Englishman Alan Driscoll used to have been having always something to
say although the song theme do rotate around one and the same –
sex. Of course, he is artist and all the theme is coated with the
curtains and veils to reflect upon the seedy light from behind it.
More profoundly, one can discern drive, expectations, yarns, pain and
pleasure coming from within the 10-notch whole. Its ideological side
is punctuated by Driscoll's compelling singing and storytelling and
the guitars and synths mixed background. It should be added, at times
a female affected loon can be mapped out from songs as a warning
example of how a male can lose himself as the purpose on his own. One
should keep going on instead of dealing with one's regrets. I like
heroes but real heroes are a bit thugs. Western Civilization is a bit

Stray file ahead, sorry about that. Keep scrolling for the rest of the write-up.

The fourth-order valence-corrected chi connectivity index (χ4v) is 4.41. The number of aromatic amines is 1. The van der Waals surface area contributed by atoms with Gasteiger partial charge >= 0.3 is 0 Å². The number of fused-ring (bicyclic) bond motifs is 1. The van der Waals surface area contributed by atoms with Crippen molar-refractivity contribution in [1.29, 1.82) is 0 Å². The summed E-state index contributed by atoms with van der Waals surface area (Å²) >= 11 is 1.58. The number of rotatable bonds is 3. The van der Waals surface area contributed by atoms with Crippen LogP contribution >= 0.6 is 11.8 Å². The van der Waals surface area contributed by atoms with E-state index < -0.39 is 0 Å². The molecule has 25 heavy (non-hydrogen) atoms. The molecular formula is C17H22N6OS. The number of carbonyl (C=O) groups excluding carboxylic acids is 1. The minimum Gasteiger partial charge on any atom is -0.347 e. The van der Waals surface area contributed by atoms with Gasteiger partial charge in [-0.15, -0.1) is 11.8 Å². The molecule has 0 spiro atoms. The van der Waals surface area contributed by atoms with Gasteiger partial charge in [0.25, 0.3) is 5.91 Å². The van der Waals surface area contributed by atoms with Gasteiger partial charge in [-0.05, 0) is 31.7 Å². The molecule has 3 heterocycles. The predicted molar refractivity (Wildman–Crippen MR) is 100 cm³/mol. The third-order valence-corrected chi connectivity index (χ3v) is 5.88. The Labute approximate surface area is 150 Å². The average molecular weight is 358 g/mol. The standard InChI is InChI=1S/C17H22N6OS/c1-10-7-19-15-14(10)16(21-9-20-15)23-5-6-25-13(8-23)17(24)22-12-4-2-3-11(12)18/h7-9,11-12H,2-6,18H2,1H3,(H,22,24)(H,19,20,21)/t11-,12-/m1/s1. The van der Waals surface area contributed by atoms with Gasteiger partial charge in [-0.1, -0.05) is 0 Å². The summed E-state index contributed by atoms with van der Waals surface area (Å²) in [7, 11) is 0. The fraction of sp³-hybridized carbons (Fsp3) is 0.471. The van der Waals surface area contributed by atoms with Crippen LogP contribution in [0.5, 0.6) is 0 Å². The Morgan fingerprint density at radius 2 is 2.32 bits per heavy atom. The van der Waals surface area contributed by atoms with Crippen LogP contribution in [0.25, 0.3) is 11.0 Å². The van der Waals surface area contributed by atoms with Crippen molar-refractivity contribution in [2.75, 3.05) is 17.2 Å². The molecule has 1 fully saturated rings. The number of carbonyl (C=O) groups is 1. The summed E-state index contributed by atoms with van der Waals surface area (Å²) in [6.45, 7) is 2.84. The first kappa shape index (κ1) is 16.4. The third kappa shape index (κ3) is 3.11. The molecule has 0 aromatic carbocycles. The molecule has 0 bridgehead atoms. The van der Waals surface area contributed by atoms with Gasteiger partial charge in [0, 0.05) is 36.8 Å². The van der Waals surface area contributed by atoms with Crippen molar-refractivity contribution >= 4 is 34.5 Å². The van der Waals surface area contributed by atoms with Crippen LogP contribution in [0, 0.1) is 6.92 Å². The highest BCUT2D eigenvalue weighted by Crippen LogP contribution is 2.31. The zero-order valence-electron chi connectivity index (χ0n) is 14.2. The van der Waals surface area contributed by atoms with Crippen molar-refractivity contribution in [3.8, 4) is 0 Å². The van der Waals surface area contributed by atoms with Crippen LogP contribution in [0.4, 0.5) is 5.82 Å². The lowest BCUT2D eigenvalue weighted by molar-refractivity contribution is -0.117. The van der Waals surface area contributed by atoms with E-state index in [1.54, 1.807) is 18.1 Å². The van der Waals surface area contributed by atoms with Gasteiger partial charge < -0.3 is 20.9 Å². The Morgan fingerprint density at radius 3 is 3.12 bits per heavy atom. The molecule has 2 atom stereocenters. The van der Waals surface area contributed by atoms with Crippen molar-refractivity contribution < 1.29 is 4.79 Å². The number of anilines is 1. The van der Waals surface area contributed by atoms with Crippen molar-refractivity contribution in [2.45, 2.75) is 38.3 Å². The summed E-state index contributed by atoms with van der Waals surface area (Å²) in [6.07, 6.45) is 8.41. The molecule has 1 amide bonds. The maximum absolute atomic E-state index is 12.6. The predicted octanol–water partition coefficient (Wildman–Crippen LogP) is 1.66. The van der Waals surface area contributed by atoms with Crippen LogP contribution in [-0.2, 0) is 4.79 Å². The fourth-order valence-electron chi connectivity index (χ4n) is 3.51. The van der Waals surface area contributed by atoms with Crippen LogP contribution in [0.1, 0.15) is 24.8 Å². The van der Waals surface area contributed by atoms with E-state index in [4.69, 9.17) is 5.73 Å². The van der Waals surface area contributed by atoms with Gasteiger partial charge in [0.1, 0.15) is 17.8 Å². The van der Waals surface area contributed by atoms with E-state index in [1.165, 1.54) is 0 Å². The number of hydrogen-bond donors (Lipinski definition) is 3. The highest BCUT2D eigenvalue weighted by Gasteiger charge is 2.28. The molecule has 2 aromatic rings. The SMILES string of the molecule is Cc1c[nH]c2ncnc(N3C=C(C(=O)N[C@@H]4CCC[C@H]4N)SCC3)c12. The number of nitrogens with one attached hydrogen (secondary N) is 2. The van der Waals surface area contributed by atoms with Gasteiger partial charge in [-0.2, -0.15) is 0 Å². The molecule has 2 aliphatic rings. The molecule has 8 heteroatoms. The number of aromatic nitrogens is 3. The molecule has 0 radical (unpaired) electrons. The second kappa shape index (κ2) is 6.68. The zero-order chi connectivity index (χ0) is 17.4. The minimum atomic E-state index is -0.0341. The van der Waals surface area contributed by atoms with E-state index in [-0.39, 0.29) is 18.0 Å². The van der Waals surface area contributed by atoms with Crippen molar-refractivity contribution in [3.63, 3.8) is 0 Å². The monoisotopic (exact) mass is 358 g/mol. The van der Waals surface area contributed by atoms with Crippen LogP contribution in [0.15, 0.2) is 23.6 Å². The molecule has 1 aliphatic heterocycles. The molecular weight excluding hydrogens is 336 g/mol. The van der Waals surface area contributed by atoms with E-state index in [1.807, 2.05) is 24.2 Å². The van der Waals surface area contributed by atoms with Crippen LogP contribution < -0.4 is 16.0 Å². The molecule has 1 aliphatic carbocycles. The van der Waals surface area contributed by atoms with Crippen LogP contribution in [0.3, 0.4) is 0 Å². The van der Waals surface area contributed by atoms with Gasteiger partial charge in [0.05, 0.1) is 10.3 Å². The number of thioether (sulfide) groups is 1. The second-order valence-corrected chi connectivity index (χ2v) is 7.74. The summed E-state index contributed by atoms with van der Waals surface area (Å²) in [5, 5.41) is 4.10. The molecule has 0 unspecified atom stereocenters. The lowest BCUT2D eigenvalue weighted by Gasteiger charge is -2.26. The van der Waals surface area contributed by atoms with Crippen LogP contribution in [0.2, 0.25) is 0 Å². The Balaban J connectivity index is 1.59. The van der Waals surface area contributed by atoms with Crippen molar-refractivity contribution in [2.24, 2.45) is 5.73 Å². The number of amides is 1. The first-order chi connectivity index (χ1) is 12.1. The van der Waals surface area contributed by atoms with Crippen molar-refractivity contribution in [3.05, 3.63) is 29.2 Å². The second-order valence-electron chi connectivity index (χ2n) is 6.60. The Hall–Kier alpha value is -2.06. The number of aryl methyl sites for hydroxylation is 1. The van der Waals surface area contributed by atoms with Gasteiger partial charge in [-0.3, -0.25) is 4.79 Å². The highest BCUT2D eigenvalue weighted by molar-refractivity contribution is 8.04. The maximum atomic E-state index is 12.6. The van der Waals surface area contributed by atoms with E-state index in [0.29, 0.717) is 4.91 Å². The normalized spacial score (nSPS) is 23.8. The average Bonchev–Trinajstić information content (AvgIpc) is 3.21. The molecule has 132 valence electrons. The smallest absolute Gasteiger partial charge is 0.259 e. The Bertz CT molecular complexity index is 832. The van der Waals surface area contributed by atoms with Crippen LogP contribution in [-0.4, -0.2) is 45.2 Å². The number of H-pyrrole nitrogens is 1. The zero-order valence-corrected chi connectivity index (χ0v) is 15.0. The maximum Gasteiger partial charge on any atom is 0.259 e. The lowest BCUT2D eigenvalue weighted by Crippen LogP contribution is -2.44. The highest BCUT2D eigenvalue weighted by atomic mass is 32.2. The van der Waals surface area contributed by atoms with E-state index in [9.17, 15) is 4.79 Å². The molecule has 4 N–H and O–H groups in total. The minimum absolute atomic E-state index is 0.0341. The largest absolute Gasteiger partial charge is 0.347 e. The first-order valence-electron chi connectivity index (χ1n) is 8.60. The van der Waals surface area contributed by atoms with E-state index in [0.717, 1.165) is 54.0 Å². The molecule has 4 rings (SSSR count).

poisoned by having been insinuated the sense of guilt and at the same
time fostering the human being to be an apex predator to survive.
These contradictory, schizoid tendencies do enervate the human race.
Indeed, with regard to his discography Alan Driscoll has kept to a
narrow territory to have an incisive spot on it with purpose to
magnify it to the highest standard. He was born in the beginning of
the 80s so his teenage years were partly amended by Britpop artists
(because one of his self-issued releases was entitled Britpop), I
guess by Jarvis Cocker's voyeuristic and sexually lurking themes, and
by willful maverick Nick Currie aka Momus. All of that makes sense to
me though there are up a couple of stark exceptions like Flirting
on Your Deathbed which mirrors an irreconcilable state of mind by
a dying man backed up by singing manner almost pushed to tears. The
final track Every Little Tree Must Fall is the musically
totally disparate case - it is a darkened, a bit low resolution
ambient venture with speech samples and guitar-based echoes
developing and slowly moving across the space.